Flight 990 Carried Egyptian
Military Officers - Pentagon
WASHINGTON - About 30 Egyptian military officers were aboard EgyptAir Flight 990 when it plunged into the Atlantic Ocean off Nantucket with 217 people on board, U.S. defense officials said Monday.
The officials, who asked not to be identified, said the Egyptians from different branches of that country's military had been in the United States for training and were heading home when the airliner crashed Sunday, apparently killing all aboard.
"Defense Secretary (William) Cohen spoke with Marshal Tantawi (Egyptian Defense Minister Field Marshal Mohamed Hussein Tantawi) on the telephone this morning and expressed his deep condolences,'' one senior Pentagon official told Reuters.
The official said some of the Egyptians were army pilots who had been undergoing training in flying AH-64 "Apache'' attack helicopters.
Egypt is one of Washington's biggest military and political allies in the Middle East, and the two countries exchange dozens of officers annually in training programs as well as taking part in joint military exercises. Egypt has billions of dollars in U.S. military equipment in its defense arsenal.
In Cairo, aviation and security sources said more than 30 officers " most of them high-ranking " were on board the airliner. But U.S. military officials said most of the group were not senior-level officers.
Egyptian Defense Ministry and other government officials would not comment on the report.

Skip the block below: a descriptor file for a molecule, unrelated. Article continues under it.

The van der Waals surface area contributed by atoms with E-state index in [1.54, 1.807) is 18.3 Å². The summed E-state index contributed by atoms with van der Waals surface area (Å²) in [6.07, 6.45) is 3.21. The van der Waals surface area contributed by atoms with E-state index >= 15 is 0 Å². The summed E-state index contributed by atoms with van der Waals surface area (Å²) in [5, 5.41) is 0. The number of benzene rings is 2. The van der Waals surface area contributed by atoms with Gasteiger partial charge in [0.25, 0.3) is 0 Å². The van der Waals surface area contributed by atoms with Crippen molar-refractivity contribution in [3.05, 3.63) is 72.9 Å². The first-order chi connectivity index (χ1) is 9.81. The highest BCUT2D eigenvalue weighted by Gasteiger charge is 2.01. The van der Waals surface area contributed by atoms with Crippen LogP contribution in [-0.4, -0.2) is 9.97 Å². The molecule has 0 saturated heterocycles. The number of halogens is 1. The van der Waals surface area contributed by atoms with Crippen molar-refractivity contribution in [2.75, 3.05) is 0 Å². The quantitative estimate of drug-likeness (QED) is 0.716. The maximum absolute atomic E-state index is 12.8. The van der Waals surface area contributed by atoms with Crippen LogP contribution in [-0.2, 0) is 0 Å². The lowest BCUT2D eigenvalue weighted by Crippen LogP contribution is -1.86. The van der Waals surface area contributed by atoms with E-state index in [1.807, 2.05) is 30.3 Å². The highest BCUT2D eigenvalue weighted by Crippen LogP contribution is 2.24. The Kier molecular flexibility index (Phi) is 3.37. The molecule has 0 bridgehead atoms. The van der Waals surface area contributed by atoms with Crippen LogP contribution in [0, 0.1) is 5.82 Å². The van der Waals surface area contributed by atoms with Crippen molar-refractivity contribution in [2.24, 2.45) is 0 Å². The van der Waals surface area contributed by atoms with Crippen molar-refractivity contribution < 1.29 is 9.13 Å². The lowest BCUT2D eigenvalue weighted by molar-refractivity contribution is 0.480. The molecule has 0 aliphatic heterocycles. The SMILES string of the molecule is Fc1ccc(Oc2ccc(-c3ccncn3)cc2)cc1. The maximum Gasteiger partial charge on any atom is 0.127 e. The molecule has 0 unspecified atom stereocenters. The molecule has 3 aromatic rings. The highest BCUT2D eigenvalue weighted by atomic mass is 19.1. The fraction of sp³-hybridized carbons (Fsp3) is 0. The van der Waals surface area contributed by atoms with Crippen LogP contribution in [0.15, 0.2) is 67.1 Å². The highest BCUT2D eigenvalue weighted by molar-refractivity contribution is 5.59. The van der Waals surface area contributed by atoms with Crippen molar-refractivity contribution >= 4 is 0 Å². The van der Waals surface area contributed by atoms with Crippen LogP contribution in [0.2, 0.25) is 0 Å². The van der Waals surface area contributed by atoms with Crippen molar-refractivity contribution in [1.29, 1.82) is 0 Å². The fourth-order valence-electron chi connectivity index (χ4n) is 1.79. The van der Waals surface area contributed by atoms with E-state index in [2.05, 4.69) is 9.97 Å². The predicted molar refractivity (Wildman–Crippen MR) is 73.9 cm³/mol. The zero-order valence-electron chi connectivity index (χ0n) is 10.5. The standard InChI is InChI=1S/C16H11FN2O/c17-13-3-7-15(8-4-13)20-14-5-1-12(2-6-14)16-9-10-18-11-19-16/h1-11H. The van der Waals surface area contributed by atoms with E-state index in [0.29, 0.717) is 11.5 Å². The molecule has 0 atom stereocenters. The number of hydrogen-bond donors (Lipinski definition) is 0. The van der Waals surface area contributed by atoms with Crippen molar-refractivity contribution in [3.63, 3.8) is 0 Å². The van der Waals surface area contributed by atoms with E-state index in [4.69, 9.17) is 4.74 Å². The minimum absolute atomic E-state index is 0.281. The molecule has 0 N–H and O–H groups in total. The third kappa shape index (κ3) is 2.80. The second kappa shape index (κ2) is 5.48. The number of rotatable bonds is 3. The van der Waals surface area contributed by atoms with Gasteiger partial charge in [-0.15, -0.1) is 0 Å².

One security source in Cairo said the group represented various branches of the armed forces and included four Air Force officers, two brigadiers-general, a colonel and a major.
"Three of the officers went on board the plane without being checked in,'' one of the aviation sources said, without explaining why.
Newspapers in Cairo were censored from reporting the presence of the officers on the flight, Egyptian reporters said.
The cause of the crash has not been established. U.S. aviation authorities did not receive any distress call.
Coast Guard cutters scoured the seas through the night, but picked up only small bits of wreckage and personal items.
Only one body had been recovered by late Monday morning.
President Clinton said in Oslo that he was not aware of any threats against airlines flying out of the United States. He said until more of the plane was recovered, the cause of the crash could not be determined.
Egyptian President Hosni Mubarak also played down suggestions of sabotage.
"Sabotage? I don't think that, or a terrorist act? I don't think that, but I cannot foretell. We are waiting until the investigation comes to an end,'' he told CNN television.